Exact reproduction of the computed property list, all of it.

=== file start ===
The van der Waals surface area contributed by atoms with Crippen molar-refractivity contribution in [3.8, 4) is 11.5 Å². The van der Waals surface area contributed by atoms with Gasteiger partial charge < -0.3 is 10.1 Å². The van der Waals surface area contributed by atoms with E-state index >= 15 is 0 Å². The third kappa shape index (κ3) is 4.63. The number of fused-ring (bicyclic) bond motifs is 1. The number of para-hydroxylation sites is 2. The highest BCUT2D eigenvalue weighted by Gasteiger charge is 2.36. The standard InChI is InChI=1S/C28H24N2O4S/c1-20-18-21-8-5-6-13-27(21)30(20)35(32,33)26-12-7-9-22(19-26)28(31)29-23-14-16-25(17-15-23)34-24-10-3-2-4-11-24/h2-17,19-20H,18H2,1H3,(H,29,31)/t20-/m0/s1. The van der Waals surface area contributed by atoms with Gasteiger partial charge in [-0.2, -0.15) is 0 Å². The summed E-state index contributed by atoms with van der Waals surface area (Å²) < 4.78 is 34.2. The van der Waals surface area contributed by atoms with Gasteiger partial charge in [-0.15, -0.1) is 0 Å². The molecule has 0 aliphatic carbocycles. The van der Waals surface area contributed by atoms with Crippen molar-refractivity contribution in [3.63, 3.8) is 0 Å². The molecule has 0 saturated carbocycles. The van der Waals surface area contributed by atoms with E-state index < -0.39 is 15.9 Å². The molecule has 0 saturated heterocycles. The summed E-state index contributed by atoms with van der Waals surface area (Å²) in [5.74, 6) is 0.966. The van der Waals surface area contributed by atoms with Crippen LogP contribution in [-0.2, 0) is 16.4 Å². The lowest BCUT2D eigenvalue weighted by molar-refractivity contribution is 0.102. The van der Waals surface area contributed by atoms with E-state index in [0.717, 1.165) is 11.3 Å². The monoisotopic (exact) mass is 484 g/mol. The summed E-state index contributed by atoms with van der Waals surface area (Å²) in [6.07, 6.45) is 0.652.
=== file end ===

The van der Waals surface area contributed by atoms with Crippen molar-refractivity contribution in [3.8, 4) is 11.5 Å². The van der Waals surface area contributed by atoms with Gasteiger partial charge < -0.3 is 10.1 Å². The van der Waals surface area contributed by atoms with E-state index >= 15 is 0 Å². The third kappa shape index (κ3) is 4.63. The number of fused-ring (bicyclic) bond motifs is 1. The number of para-hydroxylation sites is 2. The highest BCUT2D eigenvalue weighted by Gasteiger charge is 2.36. The standard InChI is InChI=1S/C28H24N2O4S/c1-20-18-21-8-5-6-13-27(21)30(20)35(32,33)26-12-7-9-22(19-26)28(31)29-23-14-16-25(17-15-23)34-24-10-3-2-4-11-24/h2-17,19-20H,18H2,1H3,(H,29,31)/t20-/m0/s1. The van der Waals surface area contributed by atoms with Gasteiger partial charge in [-0.2, -0.15) is 0 Å². The summed E-state index contributed by atoms with van der Waals surface area (Å²) < 4.78 is 34.2. The van der Waals surface area contributed by atoms with Gasteiger partial charge in [-0.15, -0.1) is 0 Å². The molecule has 0 aliphatic carbocycles. The van der Waals surface area contributed by atoms with Crippen molar-refractivity contribution in [3.63, 3.8) is 0 Å². The molecule has 0 saturated carbocycles. The van der Waals surface area contributed by atoms with E-state index < -0.39 is 15.9 Å². The molecule has 0 saturated heterocycles. The summed E-state index contributed by atoms with van der Waals surface area (Å²) in [5.74, 6) is 0.966. The van der Waals surface area contributed by atoms with Crippen LogP contribution in [-0.2, 0) is 16.4 Å². The lowest BCUT2D eigenvalue weighted by molar-refractivity contribution is 0.102. The van der Waals surface area contributed by atoms with E-state index in [0.717, 1.165) is 11.3 Å². The monoisotopic (exact) mass is 484 g/mol. The summed E-state index contributed by atoms with van der Waals surface area (Å²) in [6.07, 6.45) is 0.652.